• lemmyvore
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      62 months ago

      Learning to install Arch, now that’s a transferable skill.

      • @Laser@feddit.de
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        112 months ago

        If you actually try to understand what’s happening, I think it’s one of the best ways to learn how a system is composed, at least if you install manually. What’s a partition, file system, what does mounting do, chroots, you name it.

        I don’t use Arch anymore but still think it’s a great distro to learn the basics while still having the luxury of new binary packages. Manual Arch install abstracts basically nothing away from you, for better or for worse.

        Currently on NixOS, I’d say while its engineering is better overall, the things you learn there are much more distribution-specific or maybe concept-specific and often not applicable to other distributions.

        I guess there are also probably ways to install e.g. Debian manually, I’ve never seen instructions for it though as there was always the focus on the installer, and frankly I’m not a big fan of apt and all. It always seemed to be much more convoluted than pacman plus it does a lot of stuff for you, whether you want it or not was my impression.

        • lemmyvore
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          22 months ago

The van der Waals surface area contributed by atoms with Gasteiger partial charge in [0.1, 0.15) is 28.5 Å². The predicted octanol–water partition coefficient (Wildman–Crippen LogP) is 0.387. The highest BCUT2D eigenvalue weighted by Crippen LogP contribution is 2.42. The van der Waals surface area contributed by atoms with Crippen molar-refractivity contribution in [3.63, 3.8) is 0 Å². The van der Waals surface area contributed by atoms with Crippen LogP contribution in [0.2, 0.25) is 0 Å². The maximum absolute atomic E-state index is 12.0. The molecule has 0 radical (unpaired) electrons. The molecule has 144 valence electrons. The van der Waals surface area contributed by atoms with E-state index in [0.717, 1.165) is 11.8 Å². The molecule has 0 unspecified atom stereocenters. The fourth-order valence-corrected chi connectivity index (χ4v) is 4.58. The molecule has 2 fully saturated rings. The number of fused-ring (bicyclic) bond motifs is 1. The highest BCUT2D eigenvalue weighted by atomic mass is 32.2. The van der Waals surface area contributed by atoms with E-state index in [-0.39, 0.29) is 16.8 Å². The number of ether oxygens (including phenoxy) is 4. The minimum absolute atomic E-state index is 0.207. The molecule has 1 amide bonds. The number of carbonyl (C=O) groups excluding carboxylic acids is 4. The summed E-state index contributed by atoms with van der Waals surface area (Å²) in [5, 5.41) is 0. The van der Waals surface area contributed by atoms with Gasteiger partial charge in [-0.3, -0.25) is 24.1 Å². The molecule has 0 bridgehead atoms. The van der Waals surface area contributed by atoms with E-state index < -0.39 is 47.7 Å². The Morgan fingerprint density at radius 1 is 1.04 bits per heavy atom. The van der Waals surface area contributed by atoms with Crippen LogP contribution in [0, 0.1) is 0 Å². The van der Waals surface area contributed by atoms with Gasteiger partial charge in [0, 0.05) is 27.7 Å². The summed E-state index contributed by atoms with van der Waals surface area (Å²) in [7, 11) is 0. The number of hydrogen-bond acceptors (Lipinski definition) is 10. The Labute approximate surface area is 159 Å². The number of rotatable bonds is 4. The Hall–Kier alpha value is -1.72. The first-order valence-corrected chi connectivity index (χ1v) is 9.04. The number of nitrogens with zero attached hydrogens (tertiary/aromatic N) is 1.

The vast majority of people want to start by using Linux, they don’t want an in depth lecture about Linux. It’s like making someone take a course on bicycles instead of letting them get on the bicycle.

          It appeals to a very specific niche who are already familiar with Linux and want that in-depth lecture. It’s not a good approach for beginners, and it’s not a good approach for experimented users who just want to install Linux fast.

          • @Laser@feddit.de
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            32 months ago

            Hey, I never said this is what people want, just that it is in fact a transferrable skill. I wouldn’t recommend it to anyone just trying to get their machine running, but if you’re looking to gain some insight, is not the worst choice.

            • lemmyvore
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              12 months ago

              What I meant by [non] transferrable is that the process is so highly specific to Arch that it won’t benefit you on any other distro. You will learn to connect to WiFi on Arch but this will not help you connect to WiFi on Ubuntu or Fedora. The Arch process does not tell you which concepts are generic and which are not. At the end of the day you’ve learned Arch Linux, but not necessarily “Linux”.

              • Solar Bear
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                2 months ago

                Hard disagree. Everything you learn on Arch is transferable because Arch is vanilla almost to a fault. The deep understandings of components I learned from Arch have helped me more times than I can count. It’s only non-transferable if you view each command as an arcane spell to be cast in that specific situation. I’ve fixed so many issues over the years using this knowledge, and it’s literally what landed me my current job and promotions.